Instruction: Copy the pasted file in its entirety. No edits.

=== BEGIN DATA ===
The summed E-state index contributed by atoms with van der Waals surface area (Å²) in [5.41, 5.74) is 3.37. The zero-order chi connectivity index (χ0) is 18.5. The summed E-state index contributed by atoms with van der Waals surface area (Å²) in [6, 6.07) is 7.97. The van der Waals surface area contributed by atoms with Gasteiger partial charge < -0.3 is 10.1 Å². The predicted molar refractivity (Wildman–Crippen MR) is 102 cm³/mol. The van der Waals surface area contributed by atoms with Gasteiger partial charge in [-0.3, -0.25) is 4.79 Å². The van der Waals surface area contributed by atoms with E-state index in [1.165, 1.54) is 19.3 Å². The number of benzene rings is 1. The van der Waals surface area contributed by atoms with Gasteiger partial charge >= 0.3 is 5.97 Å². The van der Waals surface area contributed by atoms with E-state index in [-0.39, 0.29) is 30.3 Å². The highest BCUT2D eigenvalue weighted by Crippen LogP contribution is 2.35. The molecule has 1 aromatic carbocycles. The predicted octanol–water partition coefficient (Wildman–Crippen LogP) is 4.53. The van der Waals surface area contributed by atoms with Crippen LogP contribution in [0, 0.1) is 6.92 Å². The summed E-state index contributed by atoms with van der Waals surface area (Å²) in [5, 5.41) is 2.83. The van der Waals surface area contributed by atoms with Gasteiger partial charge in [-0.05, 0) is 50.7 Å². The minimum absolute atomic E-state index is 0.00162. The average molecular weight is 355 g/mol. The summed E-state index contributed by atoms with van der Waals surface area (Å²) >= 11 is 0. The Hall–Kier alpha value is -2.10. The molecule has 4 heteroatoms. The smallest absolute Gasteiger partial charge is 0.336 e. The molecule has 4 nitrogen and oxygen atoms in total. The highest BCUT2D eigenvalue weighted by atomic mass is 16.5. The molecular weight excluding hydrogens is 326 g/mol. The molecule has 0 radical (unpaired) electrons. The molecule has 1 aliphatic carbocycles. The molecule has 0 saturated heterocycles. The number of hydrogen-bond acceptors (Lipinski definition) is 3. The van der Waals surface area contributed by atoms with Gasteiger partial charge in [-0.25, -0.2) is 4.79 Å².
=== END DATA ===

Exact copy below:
The summed E-state index contributed by atoms with van der Waals surface area (Å²) in [5.41, 5.74) is 3.37. The zero-order chi connectivity index (χ0) is 18.5. The summed E-state index contributed by atoms with van der Waals surface area (Å²) in [6, 6.07) is 7.97. The van der Waals surface area contributed by atoms with Gasteiger partial charge < -0.3 is 10.1 Å². The predicted molar refractivity (Wildman–Crippen MR) is 102 cm³/mol. The van der Waals surface area contributed by atoms with Gasteiger partial charge in [-0.3, -0.25) is 4.79 Å². The van der Waals surface area contributed by atoms with E-state index in [1.165, 1.54) is 19.3 Å². The number of benzene rings is 1. The van der Waals surface area contributed by atoms with Gasteiger partial charge >= 0.3 is 5.97 Å². The van der Waals surface area contributed by atoms with E-state index in [-0.39, 0.29) is 30.3 Å². The highest BCUT2D eigenvalue weighted by Crippen LogP contribution is 2.35. The molecule has 1 aromatic carbocycles. The predicted octanol–water partition coefficient (Wildman–Crippen LogP) is 4.53. The van der Waals surface area contributed by atoms with Crippen LogP contribution in [0, 0.1) is 6.92 Å². The summed E-state index contributed by atoms with van der Waals surface area (Å²) in [5, 5.41) is 2.83. The van der Waals surface area contributed by atoms with Gasteiger partial charge in [-0.05, 0) is 50.7 Å². The minimum absolute atomic E-state index is 0.00162. The average molecular weight is 355 g/mol. The summed E-state index contributed by atoms with van der Waals surface area (Å²) >= 11 is 0. The Hall–Kier alpha value is -2.10. The molecule has 4 heteroatoms. The smallest absolute Gasteiger partial charge is 0.336 e. The molecule has 4 nitrogen and oxygen atoms in total. The highest BCUT2D eigenvalue weighted by atomic mass is 16.5. The molecular weight excluding hydrogens is 326 g/mol. The molecule has 0 radical (unpaired) electrons. The molecule has 1 aliphatic carbocycles. The molecule has 0 saturated heterocycles. The number of hydrogen-bond acceptors (Lipinski definition) is 3. The van der Waals surface area contributed by atoms with Gasteiger partial charge in [-0.25, -0.2) is 4.79 Å².